Well, here we go again. After a rather crazy ride with new characters and toe sucking villains, it’s time again for the Poldark series finale. And things are rather bleak on the Cornish coast. Ross is convinced the French are going to attack, so he’s putting all his energy into a local militia, meaning he ignores Demelza’s growing connection to Hugh Armitage. George returns from Westminister, very cold to Elizabeth and instantly gets his henchmen to provoke the newest blacksmith in town (Drake). Meanwhile, Morwenna is desperately unhappy with Osborne, who himself is trying to avoid scandal by marrying off Morwenna’s sister turned his lover.
Jack Farthing managed to achieve something I never thought would happen: I felt a little sorry for George. Whilst he stills attacks Drake and believes that Ross is out to get him at every turn (it’s bordering on unhealthy now), Farthing brings some emotional depth when he discusses Valentine’s paternity. Despite being a despicable villain, you can’t help but feel sorry for him as he believes the women he loves has cheated on him and betrayed him in the worst way. Heida Reed as Elizabeth is a brilliant partner in this scene, and convinces George that Valentine is his child, using a clever selection of words to portray this. In the last scene at the beach between Farthing and Aidan Turner, it is the most emotional we’ve probably ever seen George. I even thought it looked like it might kill himself before Ross interrupts him, and manages to sneakily put more doubts in George’s mind, once again through clever words, telling George: “Belief is a beautiful thing.”
Aidan Turner as Ross and Eleanor Tomlinson as Demelza also shine in the final episode, with their marriage once again in turmoil. Ross is at the heart of it, although Demelza’s not entirely blameless, between lying about seeing Elizabeth and neglecting his wife “to defend the coast”. He is, once again, a hero figure of sorts to the peasants. They decide to take matters into their own hands again and attempt to storm George’s grain storage and end up being confronted by Ross’ militia. This time, though, things are different. This year Ross has had the opportunity to have power- as a magistrate and as an MP- and rejected it, and when he sees how angry the people are, he promises to stand for Parliament again if offered in the future. This is enough to talk down the protestors, for some reason. It does seem like a weak and flimsy promise, with Ross’ “deus ex machina” tendencies coming into play again. Because Ross is the hero, he will make everything better, even if it makes no sense.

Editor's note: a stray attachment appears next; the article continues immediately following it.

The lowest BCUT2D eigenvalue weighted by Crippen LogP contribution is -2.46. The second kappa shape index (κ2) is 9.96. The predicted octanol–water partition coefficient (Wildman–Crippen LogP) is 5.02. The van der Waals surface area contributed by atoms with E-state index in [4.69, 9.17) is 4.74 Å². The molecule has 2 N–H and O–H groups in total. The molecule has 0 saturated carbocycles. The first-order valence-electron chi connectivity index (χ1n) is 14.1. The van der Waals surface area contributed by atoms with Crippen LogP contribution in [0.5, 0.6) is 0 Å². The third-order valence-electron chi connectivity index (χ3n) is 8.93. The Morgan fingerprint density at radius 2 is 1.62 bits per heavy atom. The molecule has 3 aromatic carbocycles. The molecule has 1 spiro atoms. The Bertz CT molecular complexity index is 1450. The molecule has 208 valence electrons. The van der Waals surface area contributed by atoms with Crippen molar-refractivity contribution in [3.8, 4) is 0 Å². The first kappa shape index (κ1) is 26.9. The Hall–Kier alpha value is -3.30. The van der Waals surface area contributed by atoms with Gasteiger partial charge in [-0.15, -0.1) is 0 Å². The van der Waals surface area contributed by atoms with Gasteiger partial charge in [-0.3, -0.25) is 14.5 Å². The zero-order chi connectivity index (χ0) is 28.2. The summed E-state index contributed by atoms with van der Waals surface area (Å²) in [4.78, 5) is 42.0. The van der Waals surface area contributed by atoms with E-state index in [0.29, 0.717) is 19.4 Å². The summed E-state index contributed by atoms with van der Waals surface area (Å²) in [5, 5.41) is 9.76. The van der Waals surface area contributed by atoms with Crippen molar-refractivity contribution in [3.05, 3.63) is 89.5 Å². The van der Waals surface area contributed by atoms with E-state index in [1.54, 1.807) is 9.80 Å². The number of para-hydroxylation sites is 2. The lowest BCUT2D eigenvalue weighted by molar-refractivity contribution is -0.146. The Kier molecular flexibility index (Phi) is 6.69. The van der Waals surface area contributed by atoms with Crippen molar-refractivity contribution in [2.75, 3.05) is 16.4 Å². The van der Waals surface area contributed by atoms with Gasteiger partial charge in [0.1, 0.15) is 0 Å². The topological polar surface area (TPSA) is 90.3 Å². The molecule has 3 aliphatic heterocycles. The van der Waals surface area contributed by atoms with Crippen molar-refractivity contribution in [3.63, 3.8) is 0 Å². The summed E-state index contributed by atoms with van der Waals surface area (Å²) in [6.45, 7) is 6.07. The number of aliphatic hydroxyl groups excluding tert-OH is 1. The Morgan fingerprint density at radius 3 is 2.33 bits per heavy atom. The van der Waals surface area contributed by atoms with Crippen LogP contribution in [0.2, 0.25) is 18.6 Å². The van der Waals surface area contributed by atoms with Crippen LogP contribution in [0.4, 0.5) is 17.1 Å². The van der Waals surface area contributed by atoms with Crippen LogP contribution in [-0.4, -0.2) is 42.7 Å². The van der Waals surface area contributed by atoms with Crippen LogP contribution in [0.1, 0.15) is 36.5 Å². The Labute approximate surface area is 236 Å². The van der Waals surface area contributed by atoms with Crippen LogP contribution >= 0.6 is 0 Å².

What does make sense though, is Demelza’s anger, and she goes off running to Armitage. Josh Whitehouse does a good job of playing him as a lovesick teenager, being able to make him unlikable without doing anything really that bad. To Demelza’s credit, she does resist Armitage’s affections for as long as she can, before they eventually go for a frolic on the beach. The ending scene of the finale is quiet and understated, unlike the other series’ ending, and you can see parallels to Ross’ return after his night with Elizabeth, as Demelza returns from her dalliance with Armitage and lies with Ross on the bed, leaving the fate of their marriage undecided.
Christian Brassington as Osborne is the most despicable (toe sucking) human again, as Morwenna’s sister informs him she is pregnant and he attempts to marry her off, though he’s not willing to spend much, leading to some comic relief scenes as Rowella cleverly manipulates Osborne into allowing the marriage. This also leads to a brilliant moment for Ellise Chappell’s Morwenna, who stands up to her husband for the first time when Osborne once again tries to force himself on her. She finally finds some strength within and threatens to kill their son if he does not leave her alone. Whilst there’s no happy ending for the romance between her and Drake (Demelza’s brother and the only blacksmith in Cornwall, now), it is very much left open. Both of them are still in love with each other, and they both know it. It is a rather grim, realistic portrayal of the times. It isn’t all happy marriages and frolics on the beach.
Either way, this was a terrific, if rather bleak, finale to the third series and there’s no happy endings this season.